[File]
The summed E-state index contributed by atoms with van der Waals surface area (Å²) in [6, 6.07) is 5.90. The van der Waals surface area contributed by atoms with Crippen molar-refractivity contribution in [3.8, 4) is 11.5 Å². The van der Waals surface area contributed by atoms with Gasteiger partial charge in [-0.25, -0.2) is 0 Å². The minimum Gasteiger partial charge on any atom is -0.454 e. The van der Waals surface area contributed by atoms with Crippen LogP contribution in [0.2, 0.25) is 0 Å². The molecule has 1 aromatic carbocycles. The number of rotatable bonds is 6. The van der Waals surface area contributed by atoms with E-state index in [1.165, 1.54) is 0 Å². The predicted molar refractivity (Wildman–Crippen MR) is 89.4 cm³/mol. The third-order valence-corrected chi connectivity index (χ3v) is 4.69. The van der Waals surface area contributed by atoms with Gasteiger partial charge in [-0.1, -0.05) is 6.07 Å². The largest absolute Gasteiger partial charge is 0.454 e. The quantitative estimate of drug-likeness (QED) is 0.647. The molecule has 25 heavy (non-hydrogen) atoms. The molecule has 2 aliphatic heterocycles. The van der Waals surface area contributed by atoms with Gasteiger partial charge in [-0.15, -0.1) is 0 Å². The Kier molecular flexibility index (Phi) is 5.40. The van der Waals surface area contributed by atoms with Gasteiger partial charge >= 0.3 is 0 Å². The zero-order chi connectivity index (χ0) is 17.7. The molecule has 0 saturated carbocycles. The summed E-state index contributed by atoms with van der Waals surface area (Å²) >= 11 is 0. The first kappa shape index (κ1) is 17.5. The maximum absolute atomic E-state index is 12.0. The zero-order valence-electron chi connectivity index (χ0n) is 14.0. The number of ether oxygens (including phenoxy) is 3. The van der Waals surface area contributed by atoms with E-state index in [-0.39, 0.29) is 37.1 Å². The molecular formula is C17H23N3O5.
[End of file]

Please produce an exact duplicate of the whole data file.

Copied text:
The summed E-state index contributed by atoms with van der Waals surface area (Å²) in [6, 6.07) is 5.90. The van der Waals surface area contributed by atoms with Crippen molar-refractivity contribution in [3.8, 4) is 11.5 Å². The van der Waals surface area contributed by atoms with Gasteiger partial charge in [-0.25, -0.2) is 0 Å². The minimum Gasteiger partial charge on any atom is -0.454 e. The van der Waals surface area contributed by atoms with Crippen LogP contribution in [0.2, 0.25) is 0 Å². The molecule has 1 aromatic carbocycles. The number of rotatable bonds is 6. The van der Waals surface area contributed by atoms with E-state index in [1.165, 1.54) is 0 Å². The predicted molar refractivity (Wildman–Crippen MR) is 89.4 cm³/mol. The third-order valence-corrected chi connectivity index (χ3v) is 4.69. The van der Waals surface area contributed by atoms with Gasteiger partial charge in [-0.1, -0.05) is 6.07 Å². The largest absolute Gasteiger partial charge is 0.454 e. The quantitative estimate of drug-likeness (QED) is 0.647. The molecule has 25 heavy (non-hydrogen) atoms. The molecule has 2 aliphatic heterocycles. The van der Waals surface area contributed by atoms with Gasteiger partial charge in [-0.15, -0.1) is 0 Å². The Kier molecular flexibility index (Phi) is 5.40. The van der Waals surface area contributed by atoms with Gasteiger partial charge >= 0.3 is 0 Å². The zero-order chi connectivity index (χ0) is 17.7. The molecule has 0 saturated carbocycles. The summed E-state index contributed by atoms with van der Waals surface area (Å²) >= 11 is 0. The first kappa shape index (κ1) is 17.5. The maximum absolute atomic E-state index is 12.0. The zero-order valence-electron chi connectivity index (χ0n) is 14.0. The number of ether oxygens (including phenoxy) is 3. The van der Waals surface area contributed by atoms with E-state index in [-0.39, 0.29) is 37.1 Å². The molecular formula is C17H23N3O5.